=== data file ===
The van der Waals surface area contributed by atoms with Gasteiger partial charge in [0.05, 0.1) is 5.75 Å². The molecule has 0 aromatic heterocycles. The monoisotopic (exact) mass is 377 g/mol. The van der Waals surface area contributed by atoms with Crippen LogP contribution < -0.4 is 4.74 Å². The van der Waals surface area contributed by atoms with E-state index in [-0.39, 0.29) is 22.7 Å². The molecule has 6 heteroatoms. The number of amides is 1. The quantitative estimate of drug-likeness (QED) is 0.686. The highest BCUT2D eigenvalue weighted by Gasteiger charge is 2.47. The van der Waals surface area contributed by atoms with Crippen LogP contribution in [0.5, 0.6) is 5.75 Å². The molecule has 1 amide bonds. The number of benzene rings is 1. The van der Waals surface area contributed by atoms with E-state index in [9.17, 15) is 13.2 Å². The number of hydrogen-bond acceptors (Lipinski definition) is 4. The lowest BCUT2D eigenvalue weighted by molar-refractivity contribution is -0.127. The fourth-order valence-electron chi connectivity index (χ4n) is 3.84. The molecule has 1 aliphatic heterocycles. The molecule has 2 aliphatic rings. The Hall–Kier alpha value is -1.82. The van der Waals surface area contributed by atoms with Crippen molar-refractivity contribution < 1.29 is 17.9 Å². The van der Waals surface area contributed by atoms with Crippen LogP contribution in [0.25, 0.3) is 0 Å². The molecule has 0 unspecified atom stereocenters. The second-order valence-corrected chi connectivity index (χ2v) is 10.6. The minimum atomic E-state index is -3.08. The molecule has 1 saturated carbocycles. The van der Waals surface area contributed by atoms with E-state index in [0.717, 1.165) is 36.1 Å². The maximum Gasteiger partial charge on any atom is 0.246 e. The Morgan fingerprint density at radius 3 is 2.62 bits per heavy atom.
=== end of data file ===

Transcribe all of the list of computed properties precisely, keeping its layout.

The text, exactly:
The van der Waals surface area contributed by atoms with Gasteiger partial charge in [0.05, 0.1) is 5.75 Å². The molecule has 0 aromatic heterocycles. The monoisotopic (exact) mass is 377 g/mol. The van der Waals surface area contributed by atoms with Crippen LogP contribution < -0.4 is 4.74 Å². The van der Waals surface area contributed by atoms with E-state index in [-0.39, 0.29) is 22.7 Å². The molecule has 6 heteroatoms. The number of amides is 1. The quantitative estimate of drug-likeness (QED) is 0.686. The highest BCUT2D eigenvalue weighted by Gasteiger charge is 2.47. The van der Waals surface area contributed by atoms with Crippen LogP contribution in [0.5, 0.6) is 5.75 Å². The molecule has 1 amide bonds. The number of benzene rings is 1. The van der Waals surface area contributed by atoms with E-state index in [9.17, 15) is 13.2 Å². The number of hydrogen-bond acceptors (Lipinski definition) is 4. The lowest BCUT2D eigenvalue weighted by molar-refractivity contribution is -0.127. The fourth-order valence-electron chi connectivity index (χ4n) is 3.84. The molecule has 1 aliphatic heterocycles. The molecule has 2 aliphatic rings. The Hall–Kier alpha value is -1.82. The van der Waals surface area contributed by atoms with Crippen molar-refractivity contribution < 1.29 is 17.9 Å². The van der Waals surface area contributed by atoms with Crippen LogP contribution in [0.25, 0.3) is 0 Å². The molecule has 0 unspecified atom stereocenters. The second-order valence-corrected chi connectivity index (χ2v) is 10.6. The minimum atomic E-state index is -3.08. The molecule has 1 saturated carbocycles. The van der Waals surface area contributed by atoms with E-state index in [0.717, 1.165) is 36.1 Å². The maximum Gasteiger partial charge on any atom is 0.246 e. The Morgan fingerprint density at radius 3 is 2.62 bits per heavy atom.